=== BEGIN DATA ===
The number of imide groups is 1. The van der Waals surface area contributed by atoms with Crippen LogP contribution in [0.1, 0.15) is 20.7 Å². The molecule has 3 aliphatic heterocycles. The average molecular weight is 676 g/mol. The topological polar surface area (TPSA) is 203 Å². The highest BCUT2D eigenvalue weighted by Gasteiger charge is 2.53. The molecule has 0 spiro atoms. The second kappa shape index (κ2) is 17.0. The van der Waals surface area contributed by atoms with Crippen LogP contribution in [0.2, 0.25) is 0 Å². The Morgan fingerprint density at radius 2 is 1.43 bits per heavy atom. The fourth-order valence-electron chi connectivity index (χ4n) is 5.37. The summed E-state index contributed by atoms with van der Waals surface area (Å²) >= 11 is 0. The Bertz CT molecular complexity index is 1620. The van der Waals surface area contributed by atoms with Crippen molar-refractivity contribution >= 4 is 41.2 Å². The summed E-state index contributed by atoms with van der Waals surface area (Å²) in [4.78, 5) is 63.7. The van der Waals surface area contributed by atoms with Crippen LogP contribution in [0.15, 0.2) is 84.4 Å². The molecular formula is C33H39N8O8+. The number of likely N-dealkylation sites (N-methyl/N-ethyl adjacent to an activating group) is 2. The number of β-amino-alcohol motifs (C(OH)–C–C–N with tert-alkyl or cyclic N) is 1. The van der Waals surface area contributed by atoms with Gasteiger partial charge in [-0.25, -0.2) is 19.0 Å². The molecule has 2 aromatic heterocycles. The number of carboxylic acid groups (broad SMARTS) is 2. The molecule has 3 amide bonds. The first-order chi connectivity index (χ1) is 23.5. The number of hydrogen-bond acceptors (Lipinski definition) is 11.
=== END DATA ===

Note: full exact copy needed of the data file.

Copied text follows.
The number of imide groups is 1. The van der Waals surface area contributed by atoms with Crippen LogP contribution in [0.1, 0.15) is 20.7 Å². The molecule has 3 aliphatic heterocycles. The average molecular weight is 676 g/mol. The topological polar surface area (TPSA) is 203 Å². The highest BCUT2D eigenvalue weighted by Gasteiger charge is 2.53. The molecule has 0 spiro atoms. The second kappa shape index (κ2) is 17.0. The van der Waals surface area contributed by atoms with Crippen LogP contribution in [0.2, 0.25) is 0 Å². The Morgan fingerprint density at radius 2 is 1.43 bits per heavy atom. The fourth-order valence-electron chi connectivity index (χ4n) is 5.37. The summed E-state index contributed by atoms with van der Waals surface area (Å²) >= 11 is 0. The Bertz CT molecular complexity index is 1620. The van der Waals surface area contributed by atoms with Crippen molar-refractivity contribution >= 4 is 41.2 Å². The summed E-state index contributed by atoms with van der Waals surface area (Å²) in [4.78, 5) is 63.7. The van der Waals surface area contributed by atoms with Crippen LogP contribution in [0.15, 0.2) is 84.4 Å². The molecular formula is C33H39N8O8+. The number of likely N-dealkylation sites (N-methyl/N-ethyl adjacent to an activating group) is 2. The number of β-amino-alcohol motifs (C(OH)–C–C–N with tert-alkyl or cyclic N) is 1. The van der Waals surface area contributed by atoms with Gasteiger partial charge in [-0.25, -0.2) is 19.0 Å². The molecule has 2 aromatic heterocycles. The number of carboxylic acid groups (broad SMARTS) is 2. The molecule has 3 amide bonds. The first-order chi connectivity index (χ1) is 23.5. The number of hydrogen-bond acceptors (Lipinski definition) is 11.